Throughout the early centuries of Christianity, the Roman government continually tried to suppress the new religion. Ultimately it failed, but only after a long period of struggle, misunderstanding, and persecution. Grant has placed this clash between government and Christianity in the context of the entire history of the policy of Roman rulers concerning religion.
Tracing the government's attitude toward foreign religions from the early days of the republic on through the empire, Grant shows how Rome tried to preserve its religious and cultural traditions from all external influences. Thus, there was a long series of legal and judicial precedents for treating Christianity as subversive. The author analyzes these precedents and the particular teachings of Christianity which set the state against it.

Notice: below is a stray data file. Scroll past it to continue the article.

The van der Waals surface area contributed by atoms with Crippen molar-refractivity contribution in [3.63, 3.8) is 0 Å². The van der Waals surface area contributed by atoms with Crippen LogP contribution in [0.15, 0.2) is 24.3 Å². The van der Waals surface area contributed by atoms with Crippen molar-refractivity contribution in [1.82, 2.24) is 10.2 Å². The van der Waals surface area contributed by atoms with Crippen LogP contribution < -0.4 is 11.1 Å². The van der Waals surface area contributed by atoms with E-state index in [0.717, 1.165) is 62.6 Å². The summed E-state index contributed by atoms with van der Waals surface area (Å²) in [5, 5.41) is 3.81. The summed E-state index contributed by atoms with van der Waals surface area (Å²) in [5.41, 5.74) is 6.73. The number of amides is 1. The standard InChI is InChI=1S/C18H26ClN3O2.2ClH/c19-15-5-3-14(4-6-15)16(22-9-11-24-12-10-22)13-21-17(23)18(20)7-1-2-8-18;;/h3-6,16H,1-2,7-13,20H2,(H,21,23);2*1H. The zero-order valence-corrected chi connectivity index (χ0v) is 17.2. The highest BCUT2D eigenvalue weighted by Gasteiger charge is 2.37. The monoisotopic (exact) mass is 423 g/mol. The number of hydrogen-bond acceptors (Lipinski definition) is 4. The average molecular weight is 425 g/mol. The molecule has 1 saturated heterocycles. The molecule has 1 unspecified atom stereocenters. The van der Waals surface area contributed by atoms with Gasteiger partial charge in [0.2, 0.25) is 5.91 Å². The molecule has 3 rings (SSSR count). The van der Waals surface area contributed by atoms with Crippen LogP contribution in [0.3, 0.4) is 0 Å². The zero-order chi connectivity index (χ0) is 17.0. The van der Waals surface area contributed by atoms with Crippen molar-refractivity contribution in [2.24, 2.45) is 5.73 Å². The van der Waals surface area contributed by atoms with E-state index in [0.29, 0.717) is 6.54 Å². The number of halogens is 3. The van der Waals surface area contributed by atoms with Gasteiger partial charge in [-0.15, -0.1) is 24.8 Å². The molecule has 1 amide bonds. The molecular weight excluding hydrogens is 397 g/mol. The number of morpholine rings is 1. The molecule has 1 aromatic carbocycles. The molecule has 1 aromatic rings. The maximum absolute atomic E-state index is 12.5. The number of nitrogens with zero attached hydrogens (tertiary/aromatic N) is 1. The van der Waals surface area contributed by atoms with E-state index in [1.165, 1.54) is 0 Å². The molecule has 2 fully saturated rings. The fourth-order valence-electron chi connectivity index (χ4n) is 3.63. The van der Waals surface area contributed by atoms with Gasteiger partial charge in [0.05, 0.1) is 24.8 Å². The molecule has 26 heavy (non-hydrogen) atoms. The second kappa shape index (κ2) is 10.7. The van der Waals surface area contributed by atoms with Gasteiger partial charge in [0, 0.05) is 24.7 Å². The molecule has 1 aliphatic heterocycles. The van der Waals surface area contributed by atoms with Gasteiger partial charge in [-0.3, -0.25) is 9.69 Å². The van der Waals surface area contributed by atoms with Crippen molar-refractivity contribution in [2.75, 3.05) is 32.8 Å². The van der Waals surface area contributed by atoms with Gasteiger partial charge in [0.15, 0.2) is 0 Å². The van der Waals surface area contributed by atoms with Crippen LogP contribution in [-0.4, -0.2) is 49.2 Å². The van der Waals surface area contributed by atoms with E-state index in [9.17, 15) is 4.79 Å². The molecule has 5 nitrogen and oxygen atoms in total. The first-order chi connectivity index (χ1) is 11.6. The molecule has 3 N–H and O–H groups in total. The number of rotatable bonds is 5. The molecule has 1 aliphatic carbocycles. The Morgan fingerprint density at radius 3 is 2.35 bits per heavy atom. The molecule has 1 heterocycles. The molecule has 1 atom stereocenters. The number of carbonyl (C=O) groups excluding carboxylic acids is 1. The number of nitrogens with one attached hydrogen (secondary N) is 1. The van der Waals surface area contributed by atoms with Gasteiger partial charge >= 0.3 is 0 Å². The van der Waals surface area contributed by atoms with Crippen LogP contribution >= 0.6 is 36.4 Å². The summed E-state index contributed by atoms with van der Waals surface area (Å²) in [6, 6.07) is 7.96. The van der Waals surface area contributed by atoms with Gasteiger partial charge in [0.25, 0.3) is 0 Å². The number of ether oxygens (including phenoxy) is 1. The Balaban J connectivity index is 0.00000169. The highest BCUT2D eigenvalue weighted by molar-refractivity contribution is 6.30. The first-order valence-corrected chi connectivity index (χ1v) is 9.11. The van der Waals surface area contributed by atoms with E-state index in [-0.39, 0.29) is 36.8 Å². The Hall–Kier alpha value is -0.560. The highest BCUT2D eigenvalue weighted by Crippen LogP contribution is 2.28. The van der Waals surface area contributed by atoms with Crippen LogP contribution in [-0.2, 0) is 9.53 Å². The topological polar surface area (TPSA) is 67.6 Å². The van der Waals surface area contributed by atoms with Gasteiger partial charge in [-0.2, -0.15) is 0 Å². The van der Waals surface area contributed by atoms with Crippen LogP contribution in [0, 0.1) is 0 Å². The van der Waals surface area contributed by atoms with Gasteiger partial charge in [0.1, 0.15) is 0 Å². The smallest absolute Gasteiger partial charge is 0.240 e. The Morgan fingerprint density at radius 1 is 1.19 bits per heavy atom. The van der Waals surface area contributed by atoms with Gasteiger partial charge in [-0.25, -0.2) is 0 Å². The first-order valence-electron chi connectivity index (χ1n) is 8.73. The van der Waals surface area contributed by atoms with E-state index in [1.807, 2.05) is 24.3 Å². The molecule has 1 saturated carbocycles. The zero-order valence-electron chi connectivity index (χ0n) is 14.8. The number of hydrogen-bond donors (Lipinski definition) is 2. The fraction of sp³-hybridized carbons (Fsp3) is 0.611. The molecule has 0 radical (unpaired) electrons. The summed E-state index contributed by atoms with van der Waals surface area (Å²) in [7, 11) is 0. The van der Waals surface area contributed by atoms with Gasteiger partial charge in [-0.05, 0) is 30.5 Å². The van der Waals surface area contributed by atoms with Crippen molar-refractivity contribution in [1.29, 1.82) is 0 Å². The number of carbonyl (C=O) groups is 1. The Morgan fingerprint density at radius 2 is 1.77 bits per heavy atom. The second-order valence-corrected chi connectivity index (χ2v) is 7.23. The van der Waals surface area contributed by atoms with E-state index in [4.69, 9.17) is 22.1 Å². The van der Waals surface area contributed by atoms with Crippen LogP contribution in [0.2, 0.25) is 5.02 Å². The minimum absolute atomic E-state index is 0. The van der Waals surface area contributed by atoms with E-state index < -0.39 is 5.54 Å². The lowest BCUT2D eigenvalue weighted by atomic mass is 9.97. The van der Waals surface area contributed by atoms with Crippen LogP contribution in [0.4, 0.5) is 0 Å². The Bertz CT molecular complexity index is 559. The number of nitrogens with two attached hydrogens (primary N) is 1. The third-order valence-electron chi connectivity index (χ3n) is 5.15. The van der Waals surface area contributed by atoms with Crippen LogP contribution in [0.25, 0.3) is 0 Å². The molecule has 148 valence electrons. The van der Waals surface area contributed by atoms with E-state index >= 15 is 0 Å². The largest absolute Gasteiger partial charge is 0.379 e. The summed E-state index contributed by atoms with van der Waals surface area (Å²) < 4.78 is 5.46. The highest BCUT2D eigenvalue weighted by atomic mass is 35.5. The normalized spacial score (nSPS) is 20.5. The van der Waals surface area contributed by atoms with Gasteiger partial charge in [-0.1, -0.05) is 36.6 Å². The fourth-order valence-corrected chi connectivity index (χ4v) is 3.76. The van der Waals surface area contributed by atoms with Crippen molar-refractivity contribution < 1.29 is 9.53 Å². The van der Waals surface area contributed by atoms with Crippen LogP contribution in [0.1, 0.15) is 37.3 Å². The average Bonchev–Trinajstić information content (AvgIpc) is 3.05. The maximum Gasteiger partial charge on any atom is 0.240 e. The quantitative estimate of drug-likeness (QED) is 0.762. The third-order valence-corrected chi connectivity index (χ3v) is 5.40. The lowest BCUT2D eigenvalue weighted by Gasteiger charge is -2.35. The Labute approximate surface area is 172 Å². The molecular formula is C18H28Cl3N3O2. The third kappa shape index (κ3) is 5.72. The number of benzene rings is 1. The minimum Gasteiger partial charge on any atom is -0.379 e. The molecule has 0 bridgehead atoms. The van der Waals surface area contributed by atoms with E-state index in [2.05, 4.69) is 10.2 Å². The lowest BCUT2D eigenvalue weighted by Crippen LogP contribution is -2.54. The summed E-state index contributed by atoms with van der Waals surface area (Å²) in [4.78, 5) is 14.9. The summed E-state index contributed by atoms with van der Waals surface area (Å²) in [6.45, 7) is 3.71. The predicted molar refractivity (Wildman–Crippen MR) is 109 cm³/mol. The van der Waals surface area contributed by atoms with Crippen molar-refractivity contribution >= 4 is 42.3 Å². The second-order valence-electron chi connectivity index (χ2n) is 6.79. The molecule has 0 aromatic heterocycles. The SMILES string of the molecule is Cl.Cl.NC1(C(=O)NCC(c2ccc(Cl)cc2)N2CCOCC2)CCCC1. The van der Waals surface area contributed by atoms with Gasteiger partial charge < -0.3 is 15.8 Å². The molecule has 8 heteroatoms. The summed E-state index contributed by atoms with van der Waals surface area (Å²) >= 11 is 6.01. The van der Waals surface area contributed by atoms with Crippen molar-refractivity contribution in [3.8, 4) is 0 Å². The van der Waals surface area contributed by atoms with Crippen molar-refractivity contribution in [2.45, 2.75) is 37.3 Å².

This is a scholarly study, but it is written with clarity and conciseness. Within its scope is a broad sweep of a dramatic period in religious history, a period which contains many fascinating parallels to the fight for freedom and human rights in the world today.